It all started with Thomas Edison. Edison, who was almost deaf, found
that a piece of tin-foil wrapped around a cylinder produced a sound. A
needle on the inside vibrated and made a groove. Then a needle on the
other side could play back what was recorded. It was sort of an “ah”
moment as Edison was actually trying to improve his telegraph
From then until the 1990s phonographs were the norm
for bringing recorded music into the home. Most of us who were into
music prior to the advent of tapes and CDs are very familiar with the
vinyl records used when we were kids. First the 78s, then the 33 1/3s
and 45s. Who didn’t have a small record player to spin those 45s and
dream of the future?
Edison invented the first phonograph in 1877.
Those first recordings wore out quickly but later recordings were put
on cylinders. Even later they were put on discs. The old 78s, made
between 1889 and the late 1950s, played at a speed of about 78
revolutions per minute and were made using shellac.
During and after WWII shellac supplies were limited and manufacturers
turned to vinyl discs. Earlier recordings were made with the artist
singing into a horn which directed the voice to the recording stylus
cutting the wax for the master discs, described as acoustical.
Electrical recording started in 1925 when the first microphones and
amplifiers were used to cut the master record. After that more and more
sophisticated methods were used to produce the high fidelity and stereo
records we know, making them much more pleasurable to listen to.
hops using the old 45s were held weekly when I was in high school,
often with Bob Seivers and Jack Underwood as disc jockeys. They would
play the most popular 45s, one after another, for a night of dancing and
listening. Those old vinyls were susceptible to dust and scratches and
could get pretty worn if played very often. And such songs, like
“Running Bear” sung by Johnny Preston in 1959, or “El Paso” by Marty
Robbins of the same era were played. Then there was “Charlie Brown” by
the Coasters, or Bobby Darin’s “Mack the Knife” or “Dream Lover.” Also
played were “Sixteen Candles,” by the Crests, and “Lipstick On Your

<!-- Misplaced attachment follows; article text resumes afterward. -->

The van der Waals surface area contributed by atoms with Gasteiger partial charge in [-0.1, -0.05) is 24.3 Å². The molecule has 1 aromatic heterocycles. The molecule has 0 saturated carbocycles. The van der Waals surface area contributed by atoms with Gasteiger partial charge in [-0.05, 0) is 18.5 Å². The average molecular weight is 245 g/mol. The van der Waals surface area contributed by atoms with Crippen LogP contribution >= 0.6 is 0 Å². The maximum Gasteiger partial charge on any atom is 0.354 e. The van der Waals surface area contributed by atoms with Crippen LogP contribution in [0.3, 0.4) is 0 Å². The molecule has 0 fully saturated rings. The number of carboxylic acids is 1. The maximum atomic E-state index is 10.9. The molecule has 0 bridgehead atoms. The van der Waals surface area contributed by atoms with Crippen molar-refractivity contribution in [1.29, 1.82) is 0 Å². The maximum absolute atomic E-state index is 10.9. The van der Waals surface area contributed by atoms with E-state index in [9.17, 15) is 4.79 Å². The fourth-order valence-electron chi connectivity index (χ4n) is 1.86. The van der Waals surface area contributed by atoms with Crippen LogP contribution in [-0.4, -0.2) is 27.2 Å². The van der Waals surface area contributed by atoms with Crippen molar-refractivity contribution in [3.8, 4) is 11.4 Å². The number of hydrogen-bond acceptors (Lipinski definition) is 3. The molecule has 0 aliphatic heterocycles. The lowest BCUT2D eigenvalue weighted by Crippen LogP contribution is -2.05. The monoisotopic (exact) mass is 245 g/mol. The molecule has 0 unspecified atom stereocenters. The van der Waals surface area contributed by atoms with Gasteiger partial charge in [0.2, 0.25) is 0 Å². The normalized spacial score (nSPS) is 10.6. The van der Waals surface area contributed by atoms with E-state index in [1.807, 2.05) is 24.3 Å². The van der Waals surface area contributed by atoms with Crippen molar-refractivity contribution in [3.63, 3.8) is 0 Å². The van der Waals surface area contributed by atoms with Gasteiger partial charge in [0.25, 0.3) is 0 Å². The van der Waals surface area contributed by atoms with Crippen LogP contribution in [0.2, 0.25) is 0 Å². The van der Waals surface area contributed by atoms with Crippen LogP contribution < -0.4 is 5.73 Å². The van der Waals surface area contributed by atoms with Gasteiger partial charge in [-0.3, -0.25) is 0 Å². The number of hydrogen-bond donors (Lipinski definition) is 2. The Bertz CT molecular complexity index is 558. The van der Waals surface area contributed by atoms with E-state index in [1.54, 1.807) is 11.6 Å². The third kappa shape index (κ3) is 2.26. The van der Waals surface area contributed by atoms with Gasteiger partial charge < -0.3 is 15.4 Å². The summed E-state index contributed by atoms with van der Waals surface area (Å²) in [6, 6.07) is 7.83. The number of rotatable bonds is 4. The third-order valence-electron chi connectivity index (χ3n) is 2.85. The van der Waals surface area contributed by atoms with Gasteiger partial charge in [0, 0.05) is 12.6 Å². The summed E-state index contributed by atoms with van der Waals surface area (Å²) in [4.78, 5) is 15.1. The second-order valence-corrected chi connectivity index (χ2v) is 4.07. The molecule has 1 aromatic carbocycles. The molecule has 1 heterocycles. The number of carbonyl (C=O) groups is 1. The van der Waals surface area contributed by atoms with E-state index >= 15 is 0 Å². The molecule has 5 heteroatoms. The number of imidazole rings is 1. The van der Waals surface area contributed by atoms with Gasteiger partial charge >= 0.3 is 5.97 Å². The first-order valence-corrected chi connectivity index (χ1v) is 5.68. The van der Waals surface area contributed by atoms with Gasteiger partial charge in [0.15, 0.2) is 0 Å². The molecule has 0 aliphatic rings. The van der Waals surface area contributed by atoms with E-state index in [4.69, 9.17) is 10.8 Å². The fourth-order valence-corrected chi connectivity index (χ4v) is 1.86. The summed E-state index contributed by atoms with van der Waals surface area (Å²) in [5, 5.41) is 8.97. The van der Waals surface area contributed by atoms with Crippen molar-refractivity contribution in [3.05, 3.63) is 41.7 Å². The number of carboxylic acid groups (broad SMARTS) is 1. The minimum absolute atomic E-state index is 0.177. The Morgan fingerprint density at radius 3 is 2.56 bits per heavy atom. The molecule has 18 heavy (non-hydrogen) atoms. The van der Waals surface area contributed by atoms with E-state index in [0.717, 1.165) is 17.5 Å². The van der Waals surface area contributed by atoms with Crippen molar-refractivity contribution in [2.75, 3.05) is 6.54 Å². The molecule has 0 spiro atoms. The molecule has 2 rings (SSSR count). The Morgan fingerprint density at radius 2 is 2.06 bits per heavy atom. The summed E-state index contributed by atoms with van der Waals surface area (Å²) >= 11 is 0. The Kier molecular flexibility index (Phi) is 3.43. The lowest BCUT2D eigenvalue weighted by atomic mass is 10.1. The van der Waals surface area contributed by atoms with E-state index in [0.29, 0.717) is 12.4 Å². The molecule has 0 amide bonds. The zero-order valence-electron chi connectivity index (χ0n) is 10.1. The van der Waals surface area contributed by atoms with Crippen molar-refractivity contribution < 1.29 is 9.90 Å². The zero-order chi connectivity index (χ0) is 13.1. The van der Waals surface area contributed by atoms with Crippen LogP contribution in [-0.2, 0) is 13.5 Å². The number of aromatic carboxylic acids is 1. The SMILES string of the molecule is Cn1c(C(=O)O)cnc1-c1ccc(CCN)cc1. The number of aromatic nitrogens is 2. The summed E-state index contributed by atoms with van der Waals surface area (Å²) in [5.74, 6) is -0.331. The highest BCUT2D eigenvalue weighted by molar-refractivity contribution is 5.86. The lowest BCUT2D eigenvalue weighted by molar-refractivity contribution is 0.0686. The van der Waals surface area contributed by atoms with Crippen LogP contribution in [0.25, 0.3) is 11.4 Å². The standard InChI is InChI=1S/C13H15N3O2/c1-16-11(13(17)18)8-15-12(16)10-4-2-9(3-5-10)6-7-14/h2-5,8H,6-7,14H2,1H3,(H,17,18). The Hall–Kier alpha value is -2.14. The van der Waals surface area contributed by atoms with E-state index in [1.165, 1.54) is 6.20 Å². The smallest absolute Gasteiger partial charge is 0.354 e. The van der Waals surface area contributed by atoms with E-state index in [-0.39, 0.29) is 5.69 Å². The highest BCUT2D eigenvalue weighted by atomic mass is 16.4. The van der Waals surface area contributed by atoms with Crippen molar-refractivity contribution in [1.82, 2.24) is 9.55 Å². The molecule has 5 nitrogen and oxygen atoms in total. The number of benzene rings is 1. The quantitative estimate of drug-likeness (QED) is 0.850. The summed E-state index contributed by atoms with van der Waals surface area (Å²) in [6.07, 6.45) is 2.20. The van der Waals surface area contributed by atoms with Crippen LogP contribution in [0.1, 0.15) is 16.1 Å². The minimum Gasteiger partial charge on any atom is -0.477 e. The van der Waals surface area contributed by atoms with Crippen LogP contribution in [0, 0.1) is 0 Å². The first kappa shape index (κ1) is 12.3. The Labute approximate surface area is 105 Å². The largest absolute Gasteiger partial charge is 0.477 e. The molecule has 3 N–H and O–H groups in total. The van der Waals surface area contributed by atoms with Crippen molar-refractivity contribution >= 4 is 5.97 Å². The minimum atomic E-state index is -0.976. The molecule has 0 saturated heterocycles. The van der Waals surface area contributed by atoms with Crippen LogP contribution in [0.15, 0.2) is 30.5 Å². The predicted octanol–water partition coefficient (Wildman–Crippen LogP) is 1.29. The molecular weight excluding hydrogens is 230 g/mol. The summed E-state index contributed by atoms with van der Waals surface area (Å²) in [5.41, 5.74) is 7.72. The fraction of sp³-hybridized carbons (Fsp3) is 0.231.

Collar,” and “Who’s Sorry Now?” by Connie Francis. The list could go on
Record album clubs also became popular. You could purchase
one record per month at a discounted price. This was when stereos were
real pieces of furniture made with attractive wood cabinets and side as
well as detached speakers. My husband purchased a large stereo in 1959
with an attractive wood cabinet that played both 45s and 33 1/3 records,
compete with a radio. It was a major piece of furniture in our home for
many years. Record cabinets, which held the record collection, were
also attractive pieces of furniture made with wood.
later years, due to space issues, it was put upstairs in storage. There,
our then teenage sons took out the speakers and put them in the trunk
of their cars to make boom boxes. After they left home the speakers
finally returned to their rightful place inside the stereo.
I was ready to get rid of the whole thing when we moved into our new
home, but suddenly it appeared in the basement and has been there ever
since, complete with a record collection that still seems to be growing.
Record cabinets still hold the 33 1/3s and each is carefully put back
into its sleeve after playing and dusted off prior to being put on the
player with its diamond needle. If you take care of them they seem to
last forever, although they are susceptible to scratching and breaking.
Fingerprints and dirt deaden the sound and cause skips in the music, or
make the needle get stuck on repeat, but keeping them clean and
fingerprint free is not that hard.
Nowadays we can go downstairs
and listen to the songs that were so popular during our youth and
remember those simpler times. With additional speakers the stereo
quality of the records makes it seem we have piped in music to every
room in the house. Even our grandchildren enjoy the music and ask for
specific records. Now they say vinyl records are making a comeback.
Vinyl collectors have argued that the groves on a record yield a better
sound and more depth over a CD’s digital code. Many DJs prefer the vinyl
as well. So new vinyl records are still being released. I have yet to
see many in a store, but will be watching in case we find one to add to
Edison never knew what an industry he started with his invention.
Roediger has lived on a family farm all her life, first as a farmer’s
daughter and now as a farmer’s wife. She writes weekly for the Times
Bulletin and enjoys gardening, quilting, cooking, bird watching and